With polarization rising and truth itself under assault, leading research universities play a more important role in society than ever, said panelists at a Faculty Symposium Thursday.
“There’s never been a time when universities needed to step up more,” said Robert Califf, vice chancellor for Health Data Science and former chairman of the U.S. Food and Drug Agency. “That’s as true in health care as in politics.”
“There was a belief that if information was free the truth would win out,” Califf said. “We’re seeing that that’s not the case. The world’s expert gets no more time on the internet than someone who has a flashy way of saying something.”
The symposium, held at Griffith Film Theater, was part of a two-day celebration of the inauguration of Duke’s 10th president, Vincent E. Price. The two-part symposium was emceed by political science professor Peter Feaver.
The first discussion, moderated by journalist Philip Bennett, who teaches in the Sanford School of Public Policy, focused on the modern research university’s role in public deliberation.
University leaders should model respectful dialogue, panel members said. That includes learning to communicate with those outside the academic bubble.
For instance, just two counties away from Durham, life expectancy is declining, Califf said. “As long we only talk to ourselves, we’ll heighten divisions that already exist,” he said. “How to talk to people from very different backgrounds is a major challenge. And universities had better lead the way.”
Academics rightly prize data and facts, said Megan Mullin, who studies environmental policy. Yet they underestimate how values shape public opinion. For that reason, scientists’ public engagement on controversial issues sometimes backfires, Mullin said.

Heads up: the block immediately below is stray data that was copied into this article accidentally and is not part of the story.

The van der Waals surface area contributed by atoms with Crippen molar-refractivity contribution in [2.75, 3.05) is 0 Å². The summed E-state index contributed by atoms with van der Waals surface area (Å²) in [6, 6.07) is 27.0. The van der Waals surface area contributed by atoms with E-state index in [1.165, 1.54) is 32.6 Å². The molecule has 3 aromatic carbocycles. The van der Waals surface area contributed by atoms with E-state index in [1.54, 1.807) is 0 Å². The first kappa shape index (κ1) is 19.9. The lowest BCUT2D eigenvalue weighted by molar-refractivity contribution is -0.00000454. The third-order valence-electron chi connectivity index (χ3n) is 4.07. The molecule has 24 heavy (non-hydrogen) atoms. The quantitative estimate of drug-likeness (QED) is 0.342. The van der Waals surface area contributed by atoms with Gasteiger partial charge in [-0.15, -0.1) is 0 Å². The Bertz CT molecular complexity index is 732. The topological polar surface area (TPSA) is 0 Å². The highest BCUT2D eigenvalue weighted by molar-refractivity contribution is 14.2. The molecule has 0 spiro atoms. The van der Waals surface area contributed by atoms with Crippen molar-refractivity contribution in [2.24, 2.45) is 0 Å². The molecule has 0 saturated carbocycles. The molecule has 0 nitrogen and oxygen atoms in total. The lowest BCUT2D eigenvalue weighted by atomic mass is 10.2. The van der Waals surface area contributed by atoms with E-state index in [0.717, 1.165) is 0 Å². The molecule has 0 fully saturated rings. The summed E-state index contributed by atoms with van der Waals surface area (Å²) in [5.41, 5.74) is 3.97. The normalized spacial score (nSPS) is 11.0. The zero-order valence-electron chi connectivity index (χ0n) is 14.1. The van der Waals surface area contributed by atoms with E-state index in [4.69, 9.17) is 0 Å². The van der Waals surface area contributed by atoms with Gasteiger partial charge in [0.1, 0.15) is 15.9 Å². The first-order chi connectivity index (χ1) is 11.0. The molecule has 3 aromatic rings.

Duke President Vincent E. Price noted that universities can be important conveners, offering space for nonpartisan dialogue. He said that at its heart, public communication centers on problem-solving. It’s important for scholars to focus on problems rather than prematurely pushing solutions, Price said.
“What makes us democratic is that we talk about our disagreements,” Price said.
A second panel focused on extending the frontiers of human knowledge. Provost Sally Kornbluth called Duke’s commitment to interdisciplinary collaboration “Duke’s secret sauce.”
Mathematician Ingrid Daubechies agreed.
“I’ve worked with geographers, art historians, biologists,” Daubechies said. “Compared to other universities, the walls between departments are low, and I’ve found a great openness and willingness to engage.”\
Robert Lefkowitz, winner of the 2012 Nobel Prize for Chemistry, praised a recent “rebirth in the sciences” at Duke and urged university leaders to invest in facilities for scientific research and to actively recruit top faculty, both of which he said were key to Duke’s competitive edge.
Lefkowitz also underlined the importance of basic research. His own research has resulted in many medical applications. But it didn’t start there.
“In my own case, I set out not trying to solve a disease or a problem, but trying to understand how drugs and hormones were able to work on cells,” he said. “With research, you don’t always know where it’s going. But sometimes wonderful things happen.”
Xi Lian, who teaches in the Divinity School, called upon the university to defend academic freedom, which he said is now under “the greatest threats since the McCarthy period.”
Meanwhile, engineering professor Guillermo Sapiro urged academics to remember their obligation to society.
“We’re at a private university, but taxpayers pay for our grants. We have to be ready to explain our contribution to society to the taxpayer who will vote for the next NIH budget,” Sapiro said.
Thavolia Glymph, a professor of Civil War history and African and African American Studies, encouraged the university to consider the role of the humanities. She also said Duke could take greater advantage of its geographic location in the South.
“Duke has done a tremendous job moving us out into the world, with wonderful programs and great work in fields such as global health, for instance,” Glymph said. “I’d like to see us come home and pay more attention to where we are.”
“The kind of interesting work we can do in the world we can also do at home.”